A recent Perspective article in the New England Journal of Medicine summarizes the results of several public surveys about the acceptability of gene editing. This summary, which is freely available to the general public online without a subscription, is worth a read. I think it’s limited by the fact that most of the surveys listed are old. Only two were done since 2014, and the oldest is from 1985.
Still, some of the key points are enlightening:
- · It appears that the general public is not well-informed about gene editing or familiar with the terms used.
- · The specifically about gene editing that could be inherited for several, even many, generations.
- · Still, majorities questioned in the surveys favored “gene therapy” or “gene editing” that would:
o Attempt to treat an existing person whose genes were being altered, to cure a serious disease or reduce the risk of developing a fatal disease later in life;
o Alter a parent’s genes to reduce the risk of serious disease being transmitted to his or her offspring—presumably, direct offspring (the next generation) were in view;
o “Change the makeup of human cells to stop children from inheriting a non-fatal birth defect.”
- · Minorities—but sometimes substantial minorities (10-44%) approved of altering genes to improve attributes like appearance or intelligence.
- · In a 1990 survey, 49 percent expressed approval of altering an unborn child’s genes in the womb to “improve his/her general physical health,” but in the most recent survey (2016), “only” 26 percent (still a substantial fraction, in my view) approved “changing the genes of unborn babies to reduce their risk of developing certain serious diseases.”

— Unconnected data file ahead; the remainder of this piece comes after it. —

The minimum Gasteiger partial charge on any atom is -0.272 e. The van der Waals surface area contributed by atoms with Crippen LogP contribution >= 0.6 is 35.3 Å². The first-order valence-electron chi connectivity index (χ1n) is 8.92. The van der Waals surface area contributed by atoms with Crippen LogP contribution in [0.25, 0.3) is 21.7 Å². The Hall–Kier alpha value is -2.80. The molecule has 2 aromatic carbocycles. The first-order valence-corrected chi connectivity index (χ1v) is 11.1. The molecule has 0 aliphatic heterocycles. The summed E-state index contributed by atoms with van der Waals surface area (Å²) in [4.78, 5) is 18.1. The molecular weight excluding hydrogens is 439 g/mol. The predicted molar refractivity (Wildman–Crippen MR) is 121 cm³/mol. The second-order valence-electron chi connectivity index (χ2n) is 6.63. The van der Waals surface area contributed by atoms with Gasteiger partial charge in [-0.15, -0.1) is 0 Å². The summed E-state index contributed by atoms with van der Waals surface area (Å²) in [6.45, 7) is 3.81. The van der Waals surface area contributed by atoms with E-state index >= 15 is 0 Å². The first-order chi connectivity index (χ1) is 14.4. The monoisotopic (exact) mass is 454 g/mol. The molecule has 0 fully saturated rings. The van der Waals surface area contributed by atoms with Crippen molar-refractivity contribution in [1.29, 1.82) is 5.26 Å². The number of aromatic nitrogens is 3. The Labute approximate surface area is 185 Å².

- · In the 2016 survey, over half approved of government funding to develop gene therapy treatments, but that approval fell to 44 percent if the procedure were to be done on “unborn babies,” and to 14 percent if the goal were to improve intelligence or physical attributes.
- · It’s hard to educate and get the public to engage in the issues raised by gene editing. Most folks just don’t think about it, and doing surveys that educate and obtain respondents’ informed opinions is hard.
- · Most of the public seems to want to observe what ethicists call the “therapeutic boundary” between treatment and enhancement.
- · It’s not clear that the public really grasps that germline or embryonic gene editing is “for keeps,” or that questions have been posed to them in a way that confronts them with that.
- · The authors of the NEJM article comment that people may get more comfortable with gene editing as experience is gained. That seems to go almost without saying, whether one is an enthusiast or not. Public opinion is changeable, and one would expect that inheritable gene editing, for whatever purpose, will eventually be accepted, as immediate risks become apparently less or worth it, and longer-term risks, as they always are, remain hard to grasp or assess.
I and others have posted extensively on this topic last year—see for example here and here and here and here. I do not think it wise to introduce heritable changes into the human genome for any reason, and I worry that enthusiasm for all sort of goals will overtake any initial caution about the scope of the practice. But I worry that 20 years from now that last sentence will look quaint at best.